As with capacitive reactance, the voltage across the inductor is given by:
Where does the energy go?
One of the main differences between resistors, capacitors, and inductors in AC circuits is in what happens with the electrical energy. With resistors, power is simply dissipated as heat. In a capacitor, no energy is lost because the capacitor alternately stores charge and then gives it back again. In this case, energy is stored in the electric field between the capacitor plates. The amount of energy stored in a capacitor is given by:
In other words, there is energy associated with an electric field. In general, the energy density (energy per unit volume) in an electric field with no dielectric is:
With a dielectric, the energy density is multiplied by the dielectric constant.
There is also no energy lost in an inductor, because energy is alternately stored in the magnetic field and then given back to the circuit. The energy stored in an inductor is:
Again, there is energy associated with the magnetic field. The energy density in a magnetic field is:
Consider what happens when resistors, capacitors, and inductors are combined in one circuit. If all three components are present, the circuit is known as an RLC circuit (or LRC). If only two components are present, it’s either an RC circuit, an RL circuit, or an LC circuit.
The overall resistance to the flow of current in an RLC circuit is known as the impedance, symbolized by Z. The impedance is found by combining the resistance, the capacitive reactance, and the inductive reactance. Unlike a simple series circuit with resistors, however, where the resistances are directly added, in an RLC circuit the resistance and reactances are added as vectors.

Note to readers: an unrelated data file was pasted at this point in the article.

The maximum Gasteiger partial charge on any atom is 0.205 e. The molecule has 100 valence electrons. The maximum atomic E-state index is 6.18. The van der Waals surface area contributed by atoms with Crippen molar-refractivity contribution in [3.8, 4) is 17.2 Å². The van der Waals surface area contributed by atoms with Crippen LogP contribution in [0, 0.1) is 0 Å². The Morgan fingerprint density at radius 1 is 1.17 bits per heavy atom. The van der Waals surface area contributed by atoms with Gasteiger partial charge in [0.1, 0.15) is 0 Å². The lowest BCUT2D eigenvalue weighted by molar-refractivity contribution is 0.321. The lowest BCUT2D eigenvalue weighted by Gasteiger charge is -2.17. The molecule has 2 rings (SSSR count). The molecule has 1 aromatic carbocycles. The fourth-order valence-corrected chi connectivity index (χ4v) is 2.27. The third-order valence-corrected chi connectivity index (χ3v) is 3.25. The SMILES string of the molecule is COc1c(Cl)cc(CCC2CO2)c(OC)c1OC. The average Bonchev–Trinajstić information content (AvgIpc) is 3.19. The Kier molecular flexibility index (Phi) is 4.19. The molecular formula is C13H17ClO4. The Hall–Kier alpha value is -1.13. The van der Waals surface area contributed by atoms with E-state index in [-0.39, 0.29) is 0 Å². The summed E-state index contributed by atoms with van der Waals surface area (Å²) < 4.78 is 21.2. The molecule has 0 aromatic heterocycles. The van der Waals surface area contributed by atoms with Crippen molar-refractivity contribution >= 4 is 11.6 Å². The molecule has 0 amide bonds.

This is because of the phase relationships. In a circuit with just a resistor, voltage and current are in phase. With only a capacitor, current is 90° ahead of the voltage, and with just an inductor the reverse is true, the voltage leads the current by 90°. When all three components are combined into one circuit, there has to be some compromise.
To figure out the overall effective resistance, as well as to determine the phase between the voltage and current, the impedance is calculated like this. The resistance R is drawn along the +x-axis of an x-y coordinate system. The inductive reactance is at 90° to this, and is drawn along the +y-axis. The capacitive reactance is also at 90° to the resistance, and is 180° different from the inductive reactance, so it’s drawn along the -y-axis. The impedance, Z, is the sum of these vectors, and is given by:
The current and voltage in an RLC circuit are related by V = IZ. The phase relationship between the current and voltage can be found from the vector diagram: its the angle between the impedance, Z, and the resistance, R. The angle can be found from:
If the angle is positive, the voltage leads the current by that angle. If the angle is negative, the voltage lags the currents.
The power dissipated in an RLC circuit is given by:
Note that all of this power is lost in the resistor; the capacitor and inductor alternately store energy in electric and magnetic fields and then give that energy back to the circuit.